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I'm designing a parabolic solar concentrator and am doing ray-tracing on Matlab from scratch. I'm beginning to look into compound concentrators and would need to have an equation for a parabola rotated by x degrees centered at a specific (non origin) point. The equation I am using for my parabolas is $ a*(x-X)^2 - Y $.

I am not sure how to rotate this equation besides using a rotation matrix, solving for y using quadratic equation and choosing one term. Even this method gives me another parabola in $y(x)$.

Any suggestions on a simple way to get half of a parabola rotated by $ \theta $? Should I be looking into parameterization?

Thanks

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Do you want it rotated around the central axis of the parabola, or an arbitrary axis? I would think that rotation around the central axis would be relatively easy, and that rotation around an arbitrary axis would be much more difficult. –  Colin McFaul Jul 3 '12 at 19:05
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A rotated parabola is not a function and therefore you only choice is to use a rotation matrix. –  ja72 Jul 3 '12 at 19:06
    
I think it is easier to rotate the rays, and keep the paraboloid fixed. –  Bernhard Jul 3 '12 at 19:21
    
Why are you ray tracing in the first place? –  Colin K Jul 3 '12 at 19:25
    
powerfromthesun.net/Book/chapter09/chapter09_files/image011.jpg The bold lines are what I want to define in matlab as a reflective surface. Only problem is parabolas have tilted axes. So I would like to rotate and then select for the lower term of the quadratic (making it a function). –  Shrim Jul 3 '12 at 21:11
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I don't know if this is useful, but I would proceed with the parametrization and the rotation matrix, anyway.

Let us rename $x-X\rightarrow x$. Then, notice that the equation of the parabola $y = a x^2$ can be parametrized by $x = t$, $y = a t^2$, as $t$ goes from $-\infty$ to $\infty$; or, as a vector,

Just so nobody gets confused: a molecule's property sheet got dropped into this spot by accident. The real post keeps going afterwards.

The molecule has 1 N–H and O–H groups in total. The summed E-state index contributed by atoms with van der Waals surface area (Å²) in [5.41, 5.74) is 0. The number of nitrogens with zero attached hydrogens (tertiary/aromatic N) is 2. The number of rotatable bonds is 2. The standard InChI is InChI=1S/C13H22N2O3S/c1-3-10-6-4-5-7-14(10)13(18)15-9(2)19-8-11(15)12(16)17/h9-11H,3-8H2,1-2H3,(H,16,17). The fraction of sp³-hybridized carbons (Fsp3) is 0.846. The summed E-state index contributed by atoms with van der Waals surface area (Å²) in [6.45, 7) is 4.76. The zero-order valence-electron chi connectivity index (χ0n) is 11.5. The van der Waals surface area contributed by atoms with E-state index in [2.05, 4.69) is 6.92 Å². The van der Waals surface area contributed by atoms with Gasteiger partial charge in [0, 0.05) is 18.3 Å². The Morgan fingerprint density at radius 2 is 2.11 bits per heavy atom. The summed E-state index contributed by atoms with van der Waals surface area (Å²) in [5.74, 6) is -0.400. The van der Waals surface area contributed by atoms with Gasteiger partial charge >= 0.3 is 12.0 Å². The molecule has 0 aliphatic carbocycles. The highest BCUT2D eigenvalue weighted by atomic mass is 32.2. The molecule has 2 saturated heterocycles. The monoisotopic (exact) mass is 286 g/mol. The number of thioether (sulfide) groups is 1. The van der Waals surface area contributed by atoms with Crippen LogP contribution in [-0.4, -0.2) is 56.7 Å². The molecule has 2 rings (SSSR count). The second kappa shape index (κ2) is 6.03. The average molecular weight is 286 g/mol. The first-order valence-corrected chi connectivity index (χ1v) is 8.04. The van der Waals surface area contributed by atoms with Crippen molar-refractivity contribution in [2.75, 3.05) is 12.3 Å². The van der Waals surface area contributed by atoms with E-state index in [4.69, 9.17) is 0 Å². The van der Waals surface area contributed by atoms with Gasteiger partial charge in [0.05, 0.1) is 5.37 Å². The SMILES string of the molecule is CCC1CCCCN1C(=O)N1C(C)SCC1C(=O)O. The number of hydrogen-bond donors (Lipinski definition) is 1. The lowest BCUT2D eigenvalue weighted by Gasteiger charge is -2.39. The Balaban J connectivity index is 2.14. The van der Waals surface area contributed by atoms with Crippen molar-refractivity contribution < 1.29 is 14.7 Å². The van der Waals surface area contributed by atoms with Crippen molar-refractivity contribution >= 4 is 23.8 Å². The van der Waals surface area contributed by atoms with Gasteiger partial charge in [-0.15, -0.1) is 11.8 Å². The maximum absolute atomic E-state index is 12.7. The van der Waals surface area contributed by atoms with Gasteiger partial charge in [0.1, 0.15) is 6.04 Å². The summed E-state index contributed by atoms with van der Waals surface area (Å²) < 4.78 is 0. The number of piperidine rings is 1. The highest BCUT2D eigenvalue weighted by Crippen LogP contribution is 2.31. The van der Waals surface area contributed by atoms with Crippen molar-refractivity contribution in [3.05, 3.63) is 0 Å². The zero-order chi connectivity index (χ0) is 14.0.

$$ (x(t), y(t))=(t,a t^2) $$

To rotate the graph of the parabola about the origin, you must rotate each point individually. Rotation clockwise by an angle $\theta$ is a linear transformation with matrix

$$ \left( \begin{array}{ccc} \cos\theta & \sin\theta \\ -\sin\theta & \cos\theta \\ \end{array} \right) $$

Thus, if we apply this linear transformation to a point $(t, t^2)$ on the graph of the parabola, we get

$$\left( \begin{array}{ccc} \cos\theta & \sin\theta \\ -\sin\theta & \cos\theta \\ \end{array} \right) \left( \begin{array}{ccc} t \\ a t^2\\ \end{array} \right) = \left( \begin{array}{ccc} t\cos\theta +a t^2\sin\theta\\ -t\sin\theta+a t^2\cos\theta\\ \end{array} \right)$$

So, as $t$ goes from $-\infty$ to $\infty$, this is a parametrization of the graph of the rotated parabola.Then you have to convert back to $x$ and $y$, put them in the equation $y=x^2$ and that's it.

To get a cartesian equation for the new parabola, you can just solve for $t$ in the first line $a t^2 + t cot\theta = x/\sin\theta$ and put the expression for $t$ in the second one. Doing this, you have an equation for $x$ and $t$ that corresponds to the "constraint" $x$ and $y$ must satisfy to be on the new parabola!

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so from the rotated parameterized matrix at the end, converting this back to x and y simply gives [xcos() + ysin(), -xsin() + ycos()], which is just [x,y] rotated by theta, correct? Is there a specific way to convert this back into cartesian to be useful? –  Shrim Jul 3 '12 at 20:44
    
Thanks for the response, btw –  Shrim Jul 3 '12 at 20:44
    
I edited, maybe this is more clear! Isn't it? –  usumdelphini Jul 3 '12 at 21:09
    
yea, that makes sense to me. Thanks for the help –  Shrim Jul 3 '12 at 23:07
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Good idea! I'd add that leaving things in parametric form may be useful, as it makes computing a surface normal trivial. –  Colin K Jul 4 '12 at 1:54
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